Madison Ave at 82nd St
I’m actually a little bit scared of you. [Laughs] People seem to be having a whole range of emotions.
What are you? Well, I’ve been a sculptor for many years. This is part of my “Body Mobiles” series, which blurs the boundaries between the sculptor and the sculpture.
And you’re bringing the art to the people—very populist. Yeah. Most sculptures just sit there in a museum or gallery. I felt a mobile art show needed to be done.
How does it feel to have people run screaming from you? Actually, most people come up to have their photo taken. I’m treated like a celebrity. I once went to see the Mona Lisa in France. There was this railing, and people stood in line as if they were waiting to see George Clooney or something. I find that so strange.
Where are you from? Originally, Germany.
Berlin gets a pretty great rap. I lived in Berlin for seven years. It was an outsider place at the time with interesting artists.
Were you there when the wall came down? Yeah. I was there with a little hammer. People were sharing champagne and lifting cars up and celebrating.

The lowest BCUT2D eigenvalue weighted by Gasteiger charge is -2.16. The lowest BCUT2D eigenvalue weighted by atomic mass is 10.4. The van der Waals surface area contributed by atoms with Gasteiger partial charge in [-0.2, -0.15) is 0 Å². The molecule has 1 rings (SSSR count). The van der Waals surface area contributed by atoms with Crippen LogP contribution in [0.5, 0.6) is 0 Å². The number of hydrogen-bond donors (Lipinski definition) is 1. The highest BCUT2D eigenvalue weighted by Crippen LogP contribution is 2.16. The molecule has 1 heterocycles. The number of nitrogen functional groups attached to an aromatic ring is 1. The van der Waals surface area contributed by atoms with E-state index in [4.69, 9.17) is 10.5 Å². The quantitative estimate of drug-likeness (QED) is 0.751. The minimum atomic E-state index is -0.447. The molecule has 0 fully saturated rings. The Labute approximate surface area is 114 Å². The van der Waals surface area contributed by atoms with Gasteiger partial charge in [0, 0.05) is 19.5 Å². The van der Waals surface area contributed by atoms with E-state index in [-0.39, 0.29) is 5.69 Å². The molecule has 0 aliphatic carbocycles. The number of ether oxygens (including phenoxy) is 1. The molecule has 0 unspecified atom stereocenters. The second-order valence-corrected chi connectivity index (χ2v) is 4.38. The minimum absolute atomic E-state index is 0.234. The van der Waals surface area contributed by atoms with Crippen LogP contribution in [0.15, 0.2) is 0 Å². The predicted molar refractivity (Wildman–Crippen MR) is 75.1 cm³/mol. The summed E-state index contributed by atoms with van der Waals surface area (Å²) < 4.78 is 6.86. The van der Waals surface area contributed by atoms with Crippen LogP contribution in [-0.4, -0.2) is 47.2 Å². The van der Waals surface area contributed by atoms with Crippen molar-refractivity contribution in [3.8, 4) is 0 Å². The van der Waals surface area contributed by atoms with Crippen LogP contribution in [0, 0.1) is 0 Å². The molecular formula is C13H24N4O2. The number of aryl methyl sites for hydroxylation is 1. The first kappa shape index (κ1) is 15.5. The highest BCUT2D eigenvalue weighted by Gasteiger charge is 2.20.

Did you keep a piece of it? Yes, I have one. It’s so funny—when I got to New York, they were selling pieces of the wall in little boxes. When, of course, you could go somewhere in the Bronx and cut out a piece of a graffitied concrete wall and sell it. I’ve been in New York for 15 years and am naturalizing now.
Do you have to take some long test with obscure questions about America in it? Something like that. I’ve been here so long that when I go back to Germany, I feel really strange. What I like about the States is that it’s a place where new ideas are more likely to take hold.
Do you mean all of the U.S. or just New York City? New York—people here have a world-citizenship thing going. No one looks out of place here.
Ha, except you. I don’t really either! People look at me and I hear them say, “Only in New York.”
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